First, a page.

When it comes to dispensing doses of hard-to-obtain flu vaccine this winter, women and children are considered priority recipients along with the elderly.
For Lujene Clark, a southwest Missouri woman whose son is autistic, the flu vaccines are best avoided because they contain thimerosal, a mercury-containing preservative some link to the childhood developmental disease.
“We are not antivaccine,” Clark said. “The only thing we promote is that mercury is toxic.”
She helped found the NoMercury advocacy group after her son Devon, 9, was diagnosed with Asperger’s Syndrome, an autism spectrum disorder, in September 2003.
The federal Food and Drug Administration does not question the toxicity of mercury. In May 2004, the Institute of Medicine, a nonprofit think tank affiliated with the National Academies of Science, reviewed FDA research and concluded there is no direct link between vaccinations and autism.
The federal Centers for Disease Control also defends past uses of the preservative, stating on its Web site that “(h)igh rates of vaccination led to declines of 95 percent to 100 percent in the occurrence of vaccine preventable diseases.”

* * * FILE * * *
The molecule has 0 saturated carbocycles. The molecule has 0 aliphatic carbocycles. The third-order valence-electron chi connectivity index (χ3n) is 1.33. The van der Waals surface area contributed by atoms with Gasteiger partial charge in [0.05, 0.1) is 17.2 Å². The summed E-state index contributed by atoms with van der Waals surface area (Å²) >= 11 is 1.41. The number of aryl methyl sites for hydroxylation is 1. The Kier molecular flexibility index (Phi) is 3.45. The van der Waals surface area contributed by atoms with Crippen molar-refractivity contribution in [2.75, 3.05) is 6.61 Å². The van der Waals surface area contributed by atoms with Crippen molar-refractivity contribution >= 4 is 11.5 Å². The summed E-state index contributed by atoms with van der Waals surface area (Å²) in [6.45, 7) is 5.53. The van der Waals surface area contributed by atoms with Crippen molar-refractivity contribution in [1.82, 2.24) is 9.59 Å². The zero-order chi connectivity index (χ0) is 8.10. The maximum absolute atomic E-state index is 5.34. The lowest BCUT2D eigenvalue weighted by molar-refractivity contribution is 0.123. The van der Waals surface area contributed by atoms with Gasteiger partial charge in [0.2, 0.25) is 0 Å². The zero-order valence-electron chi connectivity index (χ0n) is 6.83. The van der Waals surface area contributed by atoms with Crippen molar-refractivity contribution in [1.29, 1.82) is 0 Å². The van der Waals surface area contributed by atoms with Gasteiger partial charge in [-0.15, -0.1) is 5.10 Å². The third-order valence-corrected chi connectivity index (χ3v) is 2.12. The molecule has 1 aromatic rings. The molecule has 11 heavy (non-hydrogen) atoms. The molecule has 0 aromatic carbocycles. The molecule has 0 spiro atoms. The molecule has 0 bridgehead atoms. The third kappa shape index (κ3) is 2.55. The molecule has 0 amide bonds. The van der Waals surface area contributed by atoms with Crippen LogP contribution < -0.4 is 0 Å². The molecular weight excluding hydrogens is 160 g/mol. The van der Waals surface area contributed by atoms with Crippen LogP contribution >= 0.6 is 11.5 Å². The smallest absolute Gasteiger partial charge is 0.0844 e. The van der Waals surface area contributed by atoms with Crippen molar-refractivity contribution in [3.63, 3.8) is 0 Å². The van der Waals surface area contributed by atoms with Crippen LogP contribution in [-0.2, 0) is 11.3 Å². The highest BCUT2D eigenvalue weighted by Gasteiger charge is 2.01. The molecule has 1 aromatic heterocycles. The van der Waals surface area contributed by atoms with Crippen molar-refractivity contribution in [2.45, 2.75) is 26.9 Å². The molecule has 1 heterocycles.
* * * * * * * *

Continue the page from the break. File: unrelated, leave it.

Concern over thimerosal in the past several years led vaccine manufacturers to discontinue manufacturing doses of childhood immunizations containing the ethyl mercury compound. Drug companies were not required to label vaccines as containing mercury until January 2004, meaning some doctors could be dispensing doses with thimerosal.
A sizable number of parents consider the risks of mercury-induced developmental diseases, coupled with the remote chance of contracting polio, measles, mumps, rubella, diphtheria, hepatitis B and other communicable ailments for which most children are now vaccinated, sufficient to not vaccinate their children.